This is kind of one of those “WTF” stories about which I feel compelled to comment:
Before I begin, I should note that this happened several months ago, but, akin to my obsession with Mad Men or love affair with Miley Cyrus, I am a little behind the times on current events and trends. I am, however, TOTALLY up-to-date on aimless internet browsing, which is how I found about about this.
To continue, this past June, in North Carolina, James Richard Verone planned and executed a $1 bank robbery with the intention that he would be incarcerated. Laid-off from his job of 17 years, suffering from chronic pain, unable to afford healthcare, and denied disability insurance, Verone planned his imprisonment so that he might finally be able to obtain much-needed healthcare that had been denied to him through traditional means.
In this country, we are loathe to view healthcare as a basic human right. In fact, we are the only industrialized nation that does not have a universal healthcare system. This is due, in large part, to a market culture which views healthcare as a commodity—something which is bought and sold, can accrue profit, and the cost of which is determined by basic laws of supply and demand, however manipulated those are. Through Verone’s case, one sees that the only way to access healthcare as a right in this country is to become part of the penal system. Let me just say, I find it deeply ironic and symptomatic of an unjust society that a citizen gains rights by virtue of being a prisoner. Yet this is the trajectory America has been on for many years, as social welfare, which, by definition, ensures the dignity and well-being of persons, has all-but collapsed (or, as in the case of healthcare, was never properly developed in the first place).
Since the 1980s, it has been popular to decry social welfare. Even in the face of staggering unemployment, rising poverty, low health outcomes, and ballooning inequality, many people still make the argument that every American has the ability to work, earn money for their labor, and, therefore, pay for their own well-being. These folks carelessly label the numerous barriers to economic opportunity faced by women, minorities, disabled persons, and/or the impoverished as “laziness,” and argue that no red-blooded American taxpayer should fund another person’s sloth.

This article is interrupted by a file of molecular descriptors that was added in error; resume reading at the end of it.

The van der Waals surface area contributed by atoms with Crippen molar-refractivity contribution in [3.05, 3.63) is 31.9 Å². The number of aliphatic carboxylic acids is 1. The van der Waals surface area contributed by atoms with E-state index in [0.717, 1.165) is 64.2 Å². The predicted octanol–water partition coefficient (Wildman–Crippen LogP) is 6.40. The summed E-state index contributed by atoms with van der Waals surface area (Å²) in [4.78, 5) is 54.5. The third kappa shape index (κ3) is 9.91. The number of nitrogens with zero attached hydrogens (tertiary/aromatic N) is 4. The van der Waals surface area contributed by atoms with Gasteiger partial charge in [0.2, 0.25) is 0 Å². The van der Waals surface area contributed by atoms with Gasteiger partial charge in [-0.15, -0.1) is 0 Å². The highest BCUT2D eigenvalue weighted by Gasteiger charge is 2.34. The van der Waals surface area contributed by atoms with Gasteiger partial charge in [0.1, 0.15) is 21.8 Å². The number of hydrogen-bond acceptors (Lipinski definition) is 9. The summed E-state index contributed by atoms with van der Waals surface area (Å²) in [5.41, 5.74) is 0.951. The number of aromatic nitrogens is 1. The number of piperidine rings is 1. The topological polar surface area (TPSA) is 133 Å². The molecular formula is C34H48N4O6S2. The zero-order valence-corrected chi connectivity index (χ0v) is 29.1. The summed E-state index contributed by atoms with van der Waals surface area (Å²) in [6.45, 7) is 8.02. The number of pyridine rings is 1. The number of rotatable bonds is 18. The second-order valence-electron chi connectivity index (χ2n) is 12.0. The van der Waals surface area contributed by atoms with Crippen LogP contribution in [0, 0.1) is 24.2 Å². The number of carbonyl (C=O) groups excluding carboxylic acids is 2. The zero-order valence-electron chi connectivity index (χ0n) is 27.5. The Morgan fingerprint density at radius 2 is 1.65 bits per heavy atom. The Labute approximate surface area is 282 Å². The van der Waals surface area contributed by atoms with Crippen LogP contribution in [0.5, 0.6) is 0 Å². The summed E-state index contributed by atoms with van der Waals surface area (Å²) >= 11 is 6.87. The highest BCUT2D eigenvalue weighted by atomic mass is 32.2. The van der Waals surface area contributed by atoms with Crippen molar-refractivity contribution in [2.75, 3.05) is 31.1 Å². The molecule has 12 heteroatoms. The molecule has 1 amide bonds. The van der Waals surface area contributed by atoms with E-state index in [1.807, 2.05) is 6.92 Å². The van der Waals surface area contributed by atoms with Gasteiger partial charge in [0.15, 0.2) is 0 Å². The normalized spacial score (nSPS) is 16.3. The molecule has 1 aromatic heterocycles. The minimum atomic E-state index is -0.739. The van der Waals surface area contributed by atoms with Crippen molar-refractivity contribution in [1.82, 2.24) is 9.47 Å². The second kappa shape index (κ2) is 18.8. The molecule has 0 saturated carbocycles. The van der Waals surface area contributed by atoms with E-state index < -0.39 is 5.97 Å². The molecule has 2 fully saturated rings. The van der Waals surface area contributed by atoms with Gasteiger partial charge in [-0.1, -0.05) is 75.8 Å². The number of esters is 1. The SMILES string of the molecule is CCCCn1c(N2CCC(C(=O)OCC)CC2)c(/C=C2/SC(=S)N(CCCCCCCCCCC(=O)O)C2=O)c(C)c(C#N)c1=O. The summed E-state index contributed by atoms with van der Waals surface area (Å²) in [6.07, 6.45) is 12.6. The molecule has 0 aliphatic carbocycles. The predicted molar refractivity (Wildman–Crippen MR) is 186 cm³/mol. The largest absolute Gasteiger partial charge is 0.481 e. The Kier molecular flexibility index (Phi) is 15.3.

There are many fallacies with this reasoning, some of which I’ve alluded to already. However, even if we are to lap up this song-and-dance routine, we will inevitably face the following truth: America is going to pay for her social ills (poverty, unemployment, illness, etc.) one way or another. Currently, Americans do not pay for them at the front end. Social services are extremely underfunded, contributing to an environment where job opportunity and economic prosperity elude many Americans. The consequence is an ever-increasing labor surplus (aka unemployment) among the most vulnerable populations. This surplus inevitably filters into prisons. As of 2008, America is spending over $48 billion a year on the prison system-- outpacing all social spending, save Medicaid! And guess who foots that hefty bill?
One can logically reason, then, that we Americans will either fund a comprehensive, proactive, and functioning* social welfare system – one which ensures mental and physical health, job opportunity, adequate housing, childcare, safety, and educational equity--- or we will continue to fund prisons.
The former option would ideally lead to economic prosperity for all, as all Americans could move beyond mere subsistence towards something greater. Then, as we reached a more equitable and sustainable society, social services would become less necessary and taxes would go down in the long run. In contrast, the latter do-nothing approach leads to economic prosperity only for those involved in the prison-industrial complex (or the military-industrial complex, as the armed forces also tend to be a bucket for the unemployed and poor). This approach sweeps America’s problems under the rug (or into prisons, if you will) rather than providing real solutions.
Verone’s story exposes the welfare- vs. prison-funding dichotomy I have described above. Granted, it is certainly made more interesting by the intentionality and creativity with which Verone entered the prison system. At the end of the day, however, I worry that these types of desperate acts will increase in number as America continues its current economic and social trajectory.
*I am not so naïve as to think that social welfare is without its kinks. There is a great deal of waste and graft in the system, all of which needs to be reformed. However, that is no reason to throw the baby out with the bathwater, so to speak.